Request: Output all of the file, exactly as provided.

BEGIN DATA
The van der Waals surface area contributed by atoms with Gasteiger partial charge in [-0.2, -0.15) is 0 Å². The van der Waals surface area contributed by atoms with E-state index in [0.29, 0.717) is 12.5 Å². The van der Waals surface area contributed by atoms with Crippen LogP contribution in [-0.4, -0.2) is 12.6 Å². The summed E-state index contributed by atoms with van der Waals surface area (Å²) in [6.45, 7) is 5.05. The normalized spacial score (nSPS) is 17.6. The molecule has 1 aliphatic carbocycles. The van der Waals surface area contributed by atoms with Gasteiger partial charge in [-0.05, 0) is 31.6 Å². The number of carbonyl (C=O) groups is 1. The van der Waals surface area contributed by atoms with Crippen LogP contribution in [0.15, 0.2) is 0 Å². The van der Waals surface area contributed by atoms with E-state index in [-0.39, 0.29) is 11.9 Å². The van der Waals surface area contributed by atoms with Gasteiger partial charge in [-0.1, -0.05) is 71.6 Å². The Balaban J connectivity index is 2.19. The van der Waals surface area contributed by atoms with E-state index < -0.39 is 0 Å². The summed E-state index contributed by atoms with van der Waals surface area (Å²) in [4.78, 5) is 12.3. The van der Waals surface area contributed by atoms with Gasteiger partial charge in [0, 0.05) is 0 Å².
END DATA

The van der Waals surface area contributed by atoms with Gasteiger partial charge in [-0.2, -0.15) is 0 Å². The van der Waals surface area contributed by atoms with E-state index in [0.29, 0.717) is 12.5 Å². The van der Waals surface area contributed by atoms with Crippen LogP contribution in [-0.4, -0.2) is 12.6 Å². The summed E-state index contributed by atoms with van der Waals surface area (Å²) in [6.45, 7) is 5.05. The normalized spacial score (nSPS) is 17.6. The molecule has 1 aliphatic carbocycles. The van der Waals surface area contributed by atoms with Gasteiger partial charge in [-0.05, 0) is 31.6 Å². The number of carbonyl (C=O) groups is 1. The van der Waals surface area contributed by atoms with Crippen LogP contribution in [0.15, 0.2) is 0 Å². The van der Waals surface area contributed by atoms with E-state index in [-0.39, 0.29) is 11.9 Å². The van der Waals surface area contributed by atoms with Gasteiger partial charge in [-0.1, -0.05) is 71.6 Å². The Balaban J connectivity index is 2.19. The van der Waals surface area contributed by atoms with E-state index < -0.39 is 0 Å². The summed E-state index contributed by atoms with van der Waals surface area (Å²) in [4.78, 5) is 12.3. The van der Waals surface area contributed by atoms with Gasteiger partial charge in [0, 0.05) is 0 Å².